Pulse

By GCN Staff

Blog archive

VDI eases state and local agencies' foray into mobility

A new survey from the Mobile Work exchange found that while mobile use is growing in state and local government agencies, barriers still exist to wider implementation.

The survey, State and Local Mobility Map: Road to Mobile Readiness, found that the 58 percent of the survey’s  respondents said their agency does not provide plans, tools and support necessary to manage a mobile workforce.  Still, 40 percent of state and local employees use a mobile device for work-related tasks, with that number expected to increase in the next five years.

While the IT managers surveyed cited security and budget barriers to more mobility, 62 percent said their agency had adopted a virtual desktop infrastructure to support mobile workers because a VDI lets remote workers all use the same operating system, and it standardizes security configuration and eases application upgrades.

Other mobility-enabling technologies cited include:

  • Encryption
  • Automatic software updates
  • Backup/restore
  • Mobile device management
  • Remote lock and wipe
  • Multifactor authentication

The “State & Local Mobility Map: Road to Mobile Readiness” report was commissioned by Citrix and reflects the input of 150 IT managers familiar with their organization’s mobile work style strategy and policies.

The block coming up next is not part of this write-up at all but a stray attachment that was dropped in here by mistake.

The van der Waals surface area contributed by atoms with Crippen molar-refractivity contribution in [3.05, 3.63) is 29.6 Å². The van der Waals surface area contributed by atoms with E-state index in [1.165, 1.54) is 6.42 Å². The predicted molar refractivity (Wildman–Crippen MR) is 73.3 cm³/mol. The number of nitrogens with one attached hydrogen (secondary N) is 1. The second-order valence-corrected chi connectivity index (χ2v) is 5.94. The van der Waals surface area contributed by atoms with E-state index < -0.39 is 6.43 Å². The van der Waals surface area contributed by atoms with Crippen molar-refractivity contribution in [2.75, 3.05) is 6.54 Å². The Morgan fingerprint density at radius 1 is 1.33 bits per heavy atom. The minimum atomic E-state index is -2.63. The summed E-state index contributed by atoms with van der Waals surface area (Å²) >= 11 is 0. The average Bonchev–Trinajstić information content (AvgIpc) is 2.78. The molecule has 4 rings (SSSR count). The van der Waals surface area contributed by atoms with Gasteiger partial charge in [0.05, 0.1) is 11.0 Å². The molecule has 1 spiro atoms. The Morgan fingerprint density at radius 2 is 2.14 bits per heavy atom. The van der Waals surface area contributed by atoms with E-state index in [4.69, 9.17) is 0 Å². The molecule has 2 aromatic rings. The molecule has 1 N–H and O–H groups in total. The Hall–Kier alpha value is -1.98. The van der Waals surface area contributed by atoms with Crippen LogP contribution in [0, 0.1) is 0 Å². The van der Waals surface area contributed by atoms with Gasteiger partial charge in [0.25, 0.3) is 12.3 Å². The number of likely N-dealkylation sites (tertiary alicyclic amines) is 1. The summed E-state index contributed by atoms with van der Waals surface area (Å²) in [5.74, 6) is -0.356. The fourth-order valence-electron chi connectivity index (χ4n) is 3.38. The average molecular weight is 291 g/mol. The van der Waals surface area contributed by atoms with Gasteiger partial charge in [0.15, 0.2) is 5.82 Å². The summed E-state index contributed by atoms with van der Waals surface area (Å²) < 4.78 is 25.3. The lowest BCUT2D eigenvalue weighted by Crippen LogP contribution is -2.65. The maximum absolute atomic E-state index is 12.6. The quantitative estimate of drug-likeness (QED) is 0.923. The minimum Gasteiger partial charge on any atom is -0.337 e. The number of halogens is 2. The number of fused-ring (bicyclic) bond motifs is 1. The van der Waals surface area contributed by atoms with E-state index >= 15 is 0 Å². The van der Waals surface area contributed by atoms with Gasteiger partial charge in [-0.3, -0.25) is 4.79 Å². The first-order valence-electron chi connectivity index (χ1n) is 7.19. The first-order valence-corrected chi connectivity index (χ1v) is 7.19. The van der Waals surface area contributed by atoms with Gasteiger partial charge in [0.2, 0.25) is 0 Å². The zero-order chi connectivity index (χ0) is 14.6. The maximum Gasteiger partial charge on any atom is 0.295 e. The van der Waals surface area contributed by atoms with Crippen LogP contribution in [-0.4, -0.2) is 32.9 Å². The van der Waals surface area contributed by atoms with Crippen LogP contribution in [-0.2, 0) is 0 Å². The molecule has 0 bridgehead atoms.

Posted by GCN Staff on Jul 31, 2014 at 6:07 AM


Featured

  • FCW Perspectives
    human machine interface

    Your agency isn’t ready for AI

    To truly take advantage, government must retool both its data and its infrastructure.

  • Cybersecurity
    secure network (bluebay/Shutterstock.com)

    Federal CISO floats potential for new supply chain regs

    The federal government's top IT security chief and canvassed industry for feedback on how to shape new rules of the road for federal acquisition and procurement.

  • People
    DHS Secretary Kirstjen Nielsen, shown here at her Nov. 8, 2017, confirmation hearing. DHS Photo by Jetta Disco

    DHS chief Nielsen resigns

    Kirstjen Nielsen, the first Homeland Security secretary with a background in cybersecurity, is being replaced on an acting basis by the Customs and Border Protection chief. Her last day is April 10.

Stay Connected

Sign up for our newsletter.

I agree to this site's Privacy Policy.